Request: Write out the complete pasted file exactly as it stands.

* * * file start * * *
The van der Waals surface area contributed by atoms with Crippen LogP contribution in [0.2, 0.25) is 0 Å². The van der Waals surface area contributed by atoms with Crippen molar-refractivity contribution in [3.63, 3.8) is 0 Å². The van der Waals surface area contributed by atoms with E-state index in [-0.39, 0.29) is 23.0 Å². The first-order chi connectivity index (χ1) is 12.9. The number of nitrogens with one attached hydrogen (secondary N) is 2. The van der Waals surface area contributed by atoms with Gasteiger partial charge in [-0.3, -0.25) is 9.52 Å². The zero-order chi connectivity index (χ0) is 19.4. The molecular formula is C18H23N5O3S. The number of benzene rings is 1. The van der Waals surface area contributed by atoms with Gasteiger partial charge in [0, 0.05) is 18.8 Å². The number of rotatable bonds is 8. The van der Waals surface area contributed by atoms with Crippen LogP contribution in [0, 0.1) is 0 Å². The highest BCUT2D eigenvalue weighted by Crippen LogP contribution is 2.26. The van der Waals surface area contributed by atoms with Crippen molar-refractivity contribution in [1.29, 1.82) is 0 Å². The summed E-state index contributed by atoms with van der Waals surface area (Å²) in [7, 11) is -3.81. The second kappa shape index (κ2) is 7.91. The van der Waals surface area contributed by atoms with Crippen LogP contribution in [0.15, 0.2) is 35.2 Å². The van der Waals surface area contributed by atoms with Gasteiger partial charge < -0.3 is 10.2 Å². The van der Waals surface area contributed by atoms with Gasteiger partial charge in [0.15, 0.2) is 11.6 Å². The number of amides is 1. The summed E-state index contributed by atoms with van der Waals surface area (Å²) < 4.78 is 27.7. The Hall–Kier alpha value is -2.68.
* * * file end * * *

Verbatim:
The van der Waals surface area contributed by atoms with Crippen LogP contribution in [0.2, 0.25) is 0 Å². The van der Waals surface area contributed by atoms with Crippen molar-refractivity contribution in [3.63, 3.8) is 0 Å². The van der Waals surface area contributed by atoms with E-state index in [-0.39, 0.29) is 23.0 Å². The first-order chi connectivity index (χ1) is 12.9. The number of nitrogens with one attached hydrogen (secondary N) is 2. The van der Waals surface area contributed by atoms with Gasteiger partial charge in [-0.3, -0.25) is 9.52 Å². The zero-order chi connectivity index (χ0) is 19.4. The molecular formula is C18H23N5O3S. The number of benzene rings is 1. The van der Waals surface area contributed by atoms with Gasteiger partial charge in [0, 0.05) is 18.8 Å². The number of rotatable bonds is 8. The van der Waals surface area contributed by atoms with Crippen LogP contribution in [0, 0.1) is 0 Å². The highest BCUT2D eigenvalue weighted by Crippen LogP contribution is 2.26. The van der Waals surface area contributed by atoms with Crippen molar-refractivity contribution in [1.29, 1.82) is 0 Å². The summed E-state index contributed by atoms with van der Waals surface area (Å²) in [7, 11) is -3.81. The second kappa shape index (κ2) is 7.91. The van der Waals surface area contributed by atoms with Crippen LogP contribution in [0.15, 0.2) is 35.2 Å². The van der Waals surface area contributed by atoms with Gasteiger partial charge < -0.3 is 10.2 Å². The van der Waals surface area contributed by atoms with Gasteiger partial charge in [0.15, 0.2) is 11.6 Å². The number of amides is 1. The summed E-state index contributed by atoms with van der Waals surface area (Å²) < 4.78 is 27.7. The Hall–Kier alpha value is -2.68.